Interested in a more sophisticated activity tracker?  We at Step Ahead recommend any of the Fit Bit models!

 FREE FitBit for Fitness

 

Sincerely,

Dr. Deborah Neiman MD, Sari Greaves, RDN & Noelle Lusardi, CPT

49 U.S. Highway 202 Far Hills, NJ 07931 908-470-2235

Tags: living with diabetes, Fitness, personal training, Lifestyle tips

Outdoor Exercise... Safely Brave the Elements this Winter

Posted by deborah neiman on Mon, Dec 29, 2014 @ 07:04 AM

There are so many benefits to outdoor exercise so don't let harsh winter weather push you off your exercise bandwagon this winter.  You can safely exercise outside by following these Fitness Training cold weather tips.

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Winter can frustrate the most motivated exercisers. And if you’re not so motivated, it’s all too easy to pack it in when the weather gets cold.  But keeping up your exercise routine in cold weather can be rewarding and keep you feeling energized and healthy all winter long.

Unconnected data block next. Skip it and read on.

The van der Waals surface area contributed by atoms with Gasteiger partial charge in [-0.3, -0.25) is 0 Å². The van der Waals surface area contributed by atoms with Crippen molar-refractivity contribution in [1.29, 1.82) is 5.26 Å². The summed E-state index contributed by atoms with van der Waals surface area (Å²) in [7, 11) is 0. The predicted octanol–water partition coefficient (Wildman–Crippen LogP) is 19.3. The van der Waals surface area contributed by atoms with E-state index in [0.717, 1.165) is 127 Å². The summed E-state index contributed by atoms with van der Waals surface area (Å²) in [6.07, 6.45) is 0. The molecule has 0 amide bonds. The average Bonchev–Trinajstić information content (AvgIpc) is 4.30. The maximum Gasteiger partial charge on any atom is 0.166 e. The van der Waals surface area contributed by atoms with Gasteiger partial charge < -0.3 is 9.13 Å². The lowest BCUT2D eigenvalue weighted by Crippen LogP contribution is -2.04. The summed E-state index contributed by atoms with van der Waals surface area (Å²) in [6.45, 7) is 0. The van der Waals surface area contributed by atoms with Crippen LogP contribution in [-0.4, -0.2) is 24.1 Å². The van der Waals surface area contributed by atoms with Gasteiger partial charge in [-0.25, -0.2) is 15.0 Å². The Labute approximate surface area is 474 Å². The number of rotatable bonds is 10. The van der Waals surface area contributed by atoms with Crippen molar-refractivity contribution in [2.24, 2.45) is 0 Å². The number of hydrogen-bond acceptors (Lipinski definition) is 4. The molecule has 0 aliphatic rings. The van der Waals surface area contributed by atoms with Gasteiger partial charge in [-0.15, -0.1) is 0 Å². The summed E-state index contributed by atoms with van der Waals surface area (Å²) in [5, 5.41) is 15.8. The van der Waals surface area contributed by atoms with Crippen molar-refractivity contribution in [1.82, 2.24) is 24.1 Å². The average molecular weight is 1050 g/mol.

For one thing, outdoor exercise is a sure cure for cabin fever and the winter blues.  For many of us, lack of sunshine and fresh air lowers our energy level and leaves us feeling a little depressed and unmotivated.  Aerobic Exercise outdoors combats the winter blues, increases energy and elevates our mood which is often times sapped by gloomy weather.  Exercise also bolsters your immune system — studies show that moderate exercisers get 20 to 30 percent fewer colds than nonexercisers do.  So staying on track with your Fitness Training this winter is a win-win!

Taking it outside...
Here’s how to safely get the most out of your cold-weather workout:

* Dress in layers that you can remove as soon as you start to sweat and then put back on as needed. Start with a thin layer of synthetic material such as polypropylene, which draws sweat away from your body. Avoid cotton, which stays wet next to your skin. Next, try fleece for insulation. Top this with a waterproof, breathable outer
layer.  If it’s very cold or you have asthma, wear a face mask or a scarf over your mouth.

* Protect your extremities.  Try wearing a thin pair of gloves under a pair of heavier gloves or mittens lined with wool or fleece. You might want to buy exercise shoes a half-size larger than usual to allow for thick thermal socks or an extra pair of regular socks. And don’t forget a hat or headband.